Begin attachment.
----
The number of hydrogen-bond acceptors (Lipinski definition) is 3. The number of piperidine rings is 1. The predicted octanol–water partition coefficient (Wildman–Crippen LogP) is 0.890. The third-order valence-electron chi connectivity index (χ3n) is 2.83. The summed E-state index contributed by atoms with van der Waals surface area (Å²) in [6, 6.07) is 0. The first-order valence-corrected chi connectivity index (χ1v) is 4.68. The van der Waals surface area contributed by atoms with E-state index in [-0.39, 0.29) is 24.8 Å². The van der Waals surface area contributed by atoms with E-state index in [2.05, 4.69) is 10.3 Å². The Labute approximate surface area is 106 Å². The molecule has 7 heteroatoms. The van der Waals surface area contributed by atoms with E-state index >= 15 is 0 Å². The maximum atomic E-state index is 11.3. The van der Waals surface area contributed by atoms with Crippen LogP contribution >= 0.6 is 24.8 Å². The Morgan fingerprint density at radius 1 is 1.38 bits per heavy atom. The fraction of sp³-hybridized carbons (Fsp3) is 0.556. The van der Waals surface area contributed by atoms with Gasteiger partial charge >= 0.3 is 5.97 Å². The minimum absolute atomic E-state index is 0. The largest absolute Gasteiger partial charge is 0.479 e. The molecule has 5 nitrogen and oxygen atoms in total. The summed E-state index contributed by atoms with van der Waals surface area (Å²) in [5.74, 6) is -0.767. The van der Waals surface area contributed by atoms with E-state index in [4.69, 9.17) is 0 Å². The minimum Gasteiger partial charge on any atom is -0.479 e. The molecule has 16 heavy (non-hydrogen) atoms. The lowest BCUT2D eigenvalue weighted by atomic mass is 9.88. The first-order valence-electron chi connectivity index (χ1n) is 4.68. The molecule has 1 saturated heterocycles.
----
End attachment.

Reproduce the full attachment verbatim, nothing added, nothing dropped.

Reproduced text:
The number of hydrogen-bond acceptors (Lipinski definition) is 3. The number of piperidine rings is 1. The predicted octanol–water partition coefficient (Wildman–Crippen LogP) is 0.890. The third-order valence-electron chi connectivity index (χ3n) is 2.83. The summed E-state index contributed by atoms with van der Waals surface area (Å²) in [6, 6.07) is 0. The first-order valence-corrected chi connectivity index (χ1v) is 4.68. The van der Waals surface area contributed by atoms with E-state index in [-0.39, 0.29) is 24.8 Å². The van der Waals surface area contributed by atoms with E-state index in [2.05, 4.69) is 10.3 Å². The Labute approximate surface area is 106 Å². The molecule has 7 heteroatoms. The van der Waals surface area contributed by atoms with E-state index >= 15 is 0 Å². The maximum atomic E-state index is 11.3. The van der Waals surface area contributed by atoms with Crippen LogP contribution >= 0.6 is 24.8 Å². The Morgan fingerprint density at radius 1 is 1.38 bits per heavy atom. The fraction of sp³-hybridized carbons (Fsp3) is 0.556. The van der Waals surface area contributed by atoms with Gasteiger partial charge >= 0.3 is 5.97 Å². The minimum absolute atomic E-state index is 0. The largest absolute Gasteiger partial charge is 0.479 e. The molecule has 5 nitrogen and oxygen atoms in total. The summed E-state index contributed by atoms with van der Waals surface area (Å²) in [5.74, 6) is -0.767. The van der Waals surface area contributed by atoms with E-state index in [4.69, 9.17) is 0 Å². The minimum Gasteiger partial charge on any atom is -0.479 e. The molecule has 16 heavy (non-hydrogen) atoms. The lowest BCUT2D eigenvalue weighted by atomic mass is 9.88. The first-order valence-electron chi connectivity index (χ1n) is 4.68. The molecule has 1 saturated heterocycles.